Entries in Frank Castronovo & Frank Falcinelli (2)


Lunch at Prime Meats


To visit Prime Meats for dinner, you need the Goldilocks plan. A couple of months ago, I arrived at 6:30 p.m. on a Saturday evening, when the wait was quoted as two hours. That was too late. (I dined at the same owners’ Frankies Spuntino instead.) Last week, I was so over-eager that I arrived at 4:45 p.m., which is considered the lunch shift. That was too early. Maybe next time will be Just Right.

In any event, I had traveled an hour to get here from Washington Heights, and I was not going to waste the opportunity. Prime Meats at 4:45 is almost empty, which is delightful. You can sit back, relax, enjoy the late afternoon sun, and not feel guilty that a hundred other people want your table.

With its Germanic Alpine theme, Prime Meats is an odd follow-up from two guys who opened a pair of Italian snack & sandwich places, both called Frankies Spuntino. It shares with them its rustic homespun décor, a commitment to locally-sourced ingredients and making as much as possible in-house.

They also share a no-reservations policy, and until recently credit cards weren’t taken either. Sam Sifton spent four paragraphs of an otherwise glowing two-star review complaining about that, and within a week they caved. American Express is now accepted.

At lunch, Prime Meats serves a much abbreviated version of its dinner menu, and the items in common are a dollar or two cheaper. (Click on the image above for a larger version.)

I’m sure that either Steak Frites ($25) or a burger ($15) would be just fine, but I wanted a better example of the restaurant’s Teutonic theme, so I decided on the Vesper Brett ($14), an “Alpine tasting board” with mixed charcuterie.

It’s a bit like a sandwich without the bread—an Atkins-friendly appetizer. I won’t try to describe the different meats, all excellent, which included everything listed on the menu and more (e.g.,duck prosciutto, fanned out in the lower-left quadrant of the photo).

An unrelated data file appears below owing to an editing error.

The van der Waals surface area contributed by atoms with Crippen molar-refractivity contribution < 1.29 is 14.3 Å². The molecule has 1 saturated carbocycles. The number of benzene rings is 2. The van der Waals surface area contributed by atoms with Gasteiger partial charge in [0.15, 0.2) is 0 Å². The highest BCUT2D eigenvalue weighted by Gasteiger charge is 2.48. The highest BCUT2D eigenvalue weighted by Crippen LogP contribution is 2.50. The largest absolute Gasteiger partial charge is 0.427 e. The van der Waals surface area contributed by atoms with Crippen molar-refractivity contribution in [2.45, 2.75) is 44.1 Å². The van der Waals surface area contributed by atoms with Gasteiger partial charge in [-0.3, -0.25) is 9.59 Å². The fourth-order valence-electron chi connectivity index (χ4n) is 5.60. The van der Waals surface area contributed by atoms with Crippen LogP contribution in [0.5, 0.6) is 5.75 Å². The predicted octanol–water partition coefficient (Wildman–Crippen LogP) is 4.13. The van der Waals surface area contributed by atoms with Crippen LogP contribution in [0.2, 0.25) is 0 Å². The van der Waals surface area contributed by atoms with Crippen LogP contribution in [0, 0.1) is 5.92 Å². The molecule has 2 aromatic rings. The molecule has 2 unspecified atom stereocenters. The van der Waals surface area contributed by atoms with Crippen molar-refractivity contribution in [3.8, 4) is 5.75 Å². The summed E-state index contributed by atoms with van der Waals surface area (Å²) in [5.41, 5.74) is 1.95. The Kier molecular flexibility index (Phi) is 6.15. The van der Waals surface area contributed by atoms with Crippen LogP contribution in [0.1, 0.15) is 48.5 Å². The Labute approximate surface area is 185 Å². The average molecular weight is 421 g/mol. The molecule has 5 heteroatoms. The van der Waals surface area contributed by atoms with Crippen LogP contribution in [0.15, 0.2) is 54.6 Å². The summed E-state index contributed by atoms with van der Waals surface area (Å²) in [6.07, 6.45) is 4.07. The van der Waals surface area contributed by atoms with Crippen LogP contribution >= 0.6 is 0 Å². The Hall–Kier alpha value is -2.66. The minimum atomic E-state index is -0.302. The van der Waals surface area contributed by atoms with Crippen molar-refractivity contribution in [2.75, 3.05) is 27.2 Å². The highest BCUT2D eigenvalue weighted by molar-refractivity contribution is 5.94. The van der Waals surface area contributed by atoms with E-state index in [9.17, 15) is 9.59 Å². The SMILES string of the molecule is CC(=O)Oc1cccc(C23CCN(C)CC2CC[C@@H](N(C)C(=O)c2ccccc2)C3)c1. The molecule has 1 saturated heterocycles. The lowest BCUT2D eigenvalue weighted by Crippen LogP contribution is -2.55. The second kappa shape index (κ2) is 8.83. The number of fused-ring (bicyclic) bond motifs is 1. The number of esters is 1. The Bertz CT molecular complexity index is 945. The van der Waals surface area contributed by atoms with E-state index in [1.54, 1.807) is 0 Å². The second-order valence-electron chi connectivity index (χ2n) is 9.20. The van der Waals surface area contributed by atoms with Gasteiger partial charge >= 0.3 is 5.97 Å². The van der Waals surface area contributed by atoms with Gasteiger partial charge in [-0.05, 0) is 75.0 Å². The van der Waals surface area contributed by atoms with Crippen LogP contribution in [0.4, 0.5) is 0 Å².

Like the charcuterie boards at most restaurants these days, the Vesper Brett works best for sharing: it’s really too big to be an appetizer for one. As I was alone, I settled for that and a side dish of sautéed spinach with garlic ($6)—again, too much for one person, but very good for what it was.


The bread service, though, was underwhelming.

There is an alcoholic punch of the day ($5), which on this occasion featured gin, mint, and lime, with a hint of grapefruit juice. It came in an itsy bitsy glass, and even with the restaurant empty, it took a long while for the server to notice I was ready for a re-fill.

If you don’t live in Carroll Gardens, and you’re not keen on waiting for an hour or more, it’s hard to find the right time for a visit to Prime Meats. One of these days, when the time is right, I’ll try again.

Prime Meats (465 Court St. at Luquer St., Carroll Gardens, Brooklyn)


Frankies 457 Spuntino

I keep thinking that restaurant phenomena cannot get any stranger, and then I find another one. Submitted for your consideration, Frankies 457 Spuntino.

Just to unpack that mouthful of a name takes some work. Frankies are the chefs–owners, Frankie Castronovo and Frankie Falcinelli, and 457 is their address on Court Street, in Carroll Gardens, Brooklyn. Spuntino is an Italian word referring to an informal meal or snack. Like many a celebrity chef these days, the Frankies worked for culinary superstars like David Bouley and Charlie Palmer, then decided they wanted to make it small.